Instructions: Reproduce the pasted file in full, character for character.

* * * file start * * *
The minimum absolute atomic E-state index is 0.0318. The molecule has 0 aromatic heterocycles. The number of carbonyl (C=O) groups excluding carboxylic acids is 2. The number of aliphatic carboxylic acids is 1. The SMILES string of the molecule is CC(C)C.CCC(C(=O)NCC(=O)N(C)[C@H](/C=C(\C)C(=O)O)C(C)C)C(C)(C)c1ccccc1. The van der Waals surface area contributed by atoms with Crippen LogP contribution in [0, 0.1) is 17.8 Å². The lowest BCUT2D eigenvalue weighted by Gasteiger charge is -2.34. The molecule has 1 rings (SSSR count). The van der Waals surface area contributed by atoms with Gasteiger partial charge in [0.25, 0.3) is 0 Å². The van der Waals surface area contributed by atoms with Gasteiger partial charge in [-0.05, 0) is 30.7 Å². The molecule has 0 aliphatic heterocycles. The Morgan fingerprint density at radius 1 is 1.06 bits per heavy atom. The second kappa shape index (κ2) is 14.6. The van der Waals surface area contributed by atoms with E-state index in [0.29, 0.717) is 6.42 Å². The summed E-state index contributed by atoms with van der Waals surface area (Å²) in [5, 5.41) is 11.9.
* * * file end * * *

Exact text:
The minimum absolute atomic E-state index is 0.0318. The molecule has 0 aromatic heterocycles. The number of carbonyl (C=O) groups excluding carboxylic acids is 2. The number of aliphatic carboxylic acids is 1. The SMILES string of the molecule is CC(C)C.CCC(C(=O)NCC(=O)N(C)[C@H](/C=C(\C)C(=O)O)C(C)C)C(C)(C)c1ccccc1. The van der Waals surface area contributed by atoms with Crippen LogP contribution in [0, 0.1) is 17.8 Å². The lowest BCUT2D eigenvalue weighted by Gasteiger charge is -2.34. The molecule has 1 rings (SSSR count). The van der Waals surface area contributed by atoms with Gasteiger partial charge in [0.25, 0.3) is 0 Å². The van der Waals surface area contributed by atoms with Gasteiger partial charge in [-0.05, 0) is 30.7 Å². The molecule has 0 aliphatic heterocycles. The Morgan fingerprint density at radius 1 is 1.06 bits per heavy atom. The second kappa shape index (κ2) is 14.6. The van der Waals surface area contributed by atoms with E-state index in [0.29, 0.717) is 6.42 Å². The summed E-state index contributed by atoms with van der Waals surface area (Å²) in [5, 5.41) is 11.9.